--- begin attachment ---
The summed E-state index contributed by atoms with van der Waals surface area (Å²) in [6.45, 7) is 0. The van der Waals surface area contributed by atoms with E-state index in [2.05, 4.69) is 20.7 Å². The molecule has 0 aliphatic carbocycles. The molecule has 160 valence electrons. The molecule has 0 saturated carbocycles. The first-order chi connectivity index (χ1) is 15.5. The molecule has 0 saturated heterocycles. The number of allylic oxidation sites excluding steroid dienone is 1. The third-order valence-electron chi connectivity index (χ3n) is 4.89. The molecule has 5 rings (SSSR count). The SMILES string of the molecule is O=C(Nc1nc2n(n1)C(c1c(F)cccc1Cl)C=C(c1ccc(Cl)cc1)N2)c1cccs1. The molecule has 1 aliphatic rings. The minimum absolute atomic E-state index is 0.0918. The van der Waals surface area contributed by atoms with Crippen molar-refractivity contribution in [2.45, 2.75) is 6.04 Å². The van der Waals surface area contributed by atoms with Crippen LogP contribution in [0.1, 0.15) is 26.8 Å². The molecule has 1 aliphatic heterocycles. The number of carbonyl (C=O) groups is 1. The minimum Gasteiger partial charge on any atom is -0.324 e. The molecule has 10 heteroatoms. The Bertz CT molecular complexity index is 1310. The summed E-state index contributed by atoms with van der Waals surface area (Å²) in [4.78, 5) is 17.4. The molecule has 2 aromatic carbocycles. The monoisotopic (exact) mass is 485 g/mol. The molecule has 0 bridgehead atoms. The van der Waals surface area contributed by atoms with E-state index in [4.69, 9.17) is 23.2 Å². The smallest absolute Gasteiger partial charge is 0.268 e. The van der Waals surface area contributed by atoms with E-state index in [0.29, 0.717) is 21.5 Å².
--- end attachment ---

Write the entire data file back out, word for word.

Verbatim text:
The summed E-state index contributed by atoms with van der Waals surface area (Å²) in [6.45, 7) is 0. The van der Waals surface area contributed by atoms with E-state index in [2.05, 4.69) is 20.7 Å². The molecule has 0 aliphatic carbocycles. The molecule has 160 valence electrons. The molecule has 0 saturated carbocycles. The first-order chi connectivity index (χ1) is 15.5. The molecule has 0 saturated heterocycles. The number of allylic oxidation sites excluding steroid dienone is 1. The third-order valence-electron chi connectivity index (χ3n) is 4.89. The molecule has 5 rings (SSSR count). The SMILES string of the molecule is O=C(Nc1nc2n(n1)C(c1c(F)cccc1Cl)C=C(c1ccc(Cl)cc1)N2)c1cccs1. The molecule has 1 aliphatic rings. The minimum absolute atomic E-state index is 0.0918. The van der Waals surface area contributed by atoms with Crippen molar-refractivity contribution in [2.45, 2.75) is 6.04 Å². The van der Waals surface area contributed by atoms with Crippen LogP contribution in [0.1, 0.15) is 26.8 Å². The molecule has 1 aliphatic heterocycles. The number of carbonyl (C=O) groups is 1. The minimum Gasteiger partial charge on any atom is -0.324 e. The molecule has 10 heteroatoms. The Bertz CT molecular complexity index is 1310. The summed E-state index contributed by atoms with van der Waals surface area (Å²) in [4.78, 5) is 17.4. The molecule has 2 aromatic carbocycles. The monoisotopic (exact) mass is 485 g/mol. The molecule has 0 bridgehead atoms. The van der Waals surface area contributed by atoms with E-state index in [4.69, 9.17) is 23.2 Å². The smallest absolute Gasteiger partial charge is 0.268 e. The van der Waals surface area contributed by atoms with E-state index in [0.29, 0.717) is 21.5 Å².